Where to get black foamboard
Here there isn’t much need for a list of suppliers because it’s likely to be stocked in almost all art/craft or graphics shops. In London I usually get mine, a little discounted, from University of the Arts (UAL) college shops, currently £6.55 for an A1 sheet (November 2014). These shops aren’t open to the public anymore, but the 4D modelshop or the Paperchase ‘flagship’ in Tottenham Court Rd sell it at fairly standard prices .. around £6-7. As I’ve said, these are likely to be different brands and there will never be any guarantee that one will behave exactly as another. The only ‘branded’ black foamboard I’ve come across has been either Westfoam (4D modelshop and online) or Frisk Biodegradable Foam Board (online). The Frisk type has worked very well when I’ve tried it in the past but it’s more expensive than Kapa even .. currently on amazon.co.uk costing £12 for a pack of just two A2 sheets!
Using heat gun or hair-drier on foamboard to assist removal of the paper does work! Finally I’ve had a chance to test the advice that ‘davie’ posted here earlier in the year using a small heat gun and it worked remarkably well as soon as I’d got the knack of ‘heat ‘n’ pull’ in stages! The heat melts the bond between the foam and the paper but these very quickly re-bond on cooling so the best way is to start by loosening just a corner, peeling up, and then progressing in diagonal strips until reaching the opposite corner. Keep the hot air away from the exposed foam if using a heat gun because although polystyrene will withstand the heat of hot coffee it will shrivel under a heat gun, though hopefully not under a hair-drier!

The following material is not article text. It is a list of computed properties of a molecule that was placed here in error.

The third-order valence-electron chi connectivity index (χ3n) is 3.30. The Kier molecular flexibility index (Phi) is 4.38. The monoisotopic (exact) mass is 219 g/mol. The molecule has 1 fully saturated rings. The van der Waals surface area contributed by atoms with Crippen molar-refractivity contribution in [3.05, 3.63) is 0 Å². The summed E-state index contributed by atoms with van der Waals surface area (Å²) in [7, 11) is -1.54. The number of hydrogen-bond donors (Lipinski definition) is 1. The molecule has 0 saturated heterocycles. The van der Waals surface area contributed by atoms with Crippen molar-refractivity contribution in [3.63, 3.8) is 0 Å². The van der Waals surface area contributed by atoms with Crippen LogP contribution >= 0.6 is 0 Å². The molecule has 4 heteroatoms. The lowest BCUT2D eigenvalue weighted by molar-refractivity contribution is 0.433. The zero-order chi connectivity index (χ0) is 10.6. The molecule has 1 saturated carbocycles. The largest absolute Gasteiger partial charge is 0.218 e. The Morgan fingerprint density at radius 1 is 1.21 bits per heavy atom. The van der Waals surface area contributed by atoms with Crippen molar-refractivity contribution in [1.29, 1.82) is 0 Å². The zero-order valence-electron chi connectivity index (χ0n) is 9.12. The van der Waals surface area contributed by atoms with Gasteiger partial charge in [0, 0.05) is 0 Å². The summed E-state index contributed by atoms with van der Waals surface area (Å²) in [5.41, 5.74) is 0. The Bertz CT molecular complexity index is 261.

I tested this during a recent model-making course, so the students had an opportunity to try and they managed it fairly well. Although I didn’t see this, one of them told me that she’d peeled a small piece just by breathing on it in stages! .. I believe her, but I really have to try this for myself. For this course we were using black foamboard bought at the Central Saint Martins (UAL) college shop. Although this is ‘unbranded’ I’m pretty sure that this is supplied by the wholesale supplier Seawhite of Brighton, but where they get it from I don’t know. I noticed for the first time with this foamboard that the two paper covering layers have slightly different thicknesses and that the thicker side was easier to remove, even carefully by hand without the assistance of heat.
There is quite a lot on web forums dealing with different ways of removing paper from polystyrene-core foamboard .. including soaking in hot water, even using other solvents .. which one can find using a search terms ‘peeling’ or ‘removing paper from foam board’ for example. Most of this info comes from the flown model aircraft ‘community’.